Report highlights flawed banking remuneration practices

The financial crisis has exposed serious flaws in remuneration practices in the banking sector, and City minister Lord Myners displayed “inadequate oversight” over the pension of ex-RBS boss Fred Goodwin, a report by MPs has found.

The Treasury Committee’s third report on the banking crisis, released today, found bonus and reward schemes in investment banking in particular had serious shortcomings and contributed significantly to the banking crisis. It warned that regulator FSA had “downplayed” the role remuneration played in causing the crisis, and questioned whether the regulator was acting sufficiently to tackle the issue.

It also said Lord Myners could have dismissed Goodwin rather than allowing him to resign, meaning he would not have been eligible for the £763,00-a-year pension he now receives.

Committee chairman John McFall said: “Bonus-driven remuneration structures [in the City] led to a lethal combination of reckless and excessive risk-taking. The design of bonus schemes was not aligned with the interests of shareholders and the long-term sustainability of the banks, and has proved to be fundamentally flawed.”

The report added: “The committee is further not convinced that Lord Myners was right to take on trust RBS’s suggestion that there was no option but to treat Sir Fred as leaving at the employer’s request. It would, in the committee’s view, have been open to Lord Myners to insist that Sir Fred should have been dismissed.”

The Banking Crisis: reforming corporate governance and pay in the City report also pinpointed three problems with the appointment of non-executive directors in banks, including: the lack of time many non-executives commit to their role, with many combining a senior full-time position with multiple non-executive directorships; a lack of expertise in many instances; and a lack of diversity.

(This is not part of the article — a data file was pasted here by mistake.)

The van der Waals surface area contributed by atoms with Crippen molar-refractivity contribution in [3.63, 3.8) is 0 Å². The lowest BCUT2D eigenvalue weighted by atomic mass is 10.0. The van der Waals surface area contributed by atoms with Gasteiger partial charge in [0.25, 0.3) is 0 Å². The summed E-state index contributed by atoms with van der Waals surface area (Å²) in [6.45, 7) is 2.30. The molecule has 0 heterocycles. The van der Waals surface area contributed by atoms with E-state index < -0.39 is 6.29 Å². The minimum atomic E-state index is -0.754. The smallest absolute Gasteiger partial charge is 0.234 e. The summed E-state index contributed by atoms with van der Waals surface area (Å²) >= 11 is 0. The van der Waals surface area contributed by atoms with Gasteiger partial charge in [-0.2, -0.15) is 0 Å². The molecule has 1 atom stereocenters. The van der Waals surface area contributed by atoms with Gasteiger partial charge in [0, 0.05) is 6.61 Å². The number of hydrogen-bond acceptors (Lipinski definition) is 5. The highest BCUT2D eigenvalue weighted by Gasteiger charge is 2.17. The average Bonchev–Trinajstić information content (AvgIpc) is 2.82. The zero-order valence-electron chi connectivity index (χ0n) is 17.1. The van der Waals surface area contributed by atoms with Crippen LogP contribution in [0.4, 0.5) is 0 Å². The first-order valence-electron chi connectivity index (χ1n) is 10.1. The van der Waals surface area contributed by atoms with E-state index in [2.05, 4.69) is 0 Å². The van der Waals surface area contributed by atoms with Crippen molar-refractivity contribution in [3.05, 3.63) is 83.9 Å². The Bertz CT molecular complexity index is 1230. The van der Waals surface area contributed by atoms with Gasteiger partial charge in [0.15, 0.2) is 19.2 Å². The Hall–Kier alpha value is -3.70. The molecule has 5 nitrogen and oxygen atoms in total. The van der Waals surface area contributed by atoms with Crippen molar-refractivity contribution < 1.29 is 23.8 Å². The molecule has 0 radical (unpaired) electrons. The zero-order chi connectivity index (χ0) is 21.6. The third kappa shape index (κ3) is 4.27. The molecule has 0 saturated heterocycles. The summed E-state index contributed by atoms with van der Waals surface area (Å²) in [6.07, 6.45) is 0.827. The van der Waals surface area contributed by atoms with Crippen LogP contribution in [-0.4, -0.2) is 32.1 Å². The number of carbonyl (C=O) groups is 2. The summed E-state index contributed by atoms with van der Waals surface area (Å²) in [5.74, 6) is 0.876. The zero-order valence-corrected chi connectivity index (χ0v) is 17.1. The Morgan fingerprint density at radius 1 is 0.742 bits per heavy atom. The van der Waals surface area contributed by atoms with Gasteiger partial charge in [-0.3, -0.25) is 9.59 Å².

However, bonuses should not be prohibited at part-nationalised banks, McFall said. “They could struggle to retain and recruit the staff they need, to the detriment of the taxpayer as a major shareholder in both institutions,” he said.

Charles Cotton, reward adviser at the Chartered Institute of Personnel and Development, warned the report had missed a trick by focusing too heavily on reward for failings in the banking system.

He said: “This report has thrown down the gauntlet to all financial sector organisations. Times have changed and it would be wrong to assume they can sit on their hands and wait for the ‘good times’ to return. They must look at the performance, values, attitudes and behaviour the organisation needs from its top talent, and how it will reward and recognise this.”

He added: “It is dangerous to overplay the role of bonuses in contributing to the banking crisis and the impact that their reform will have.”

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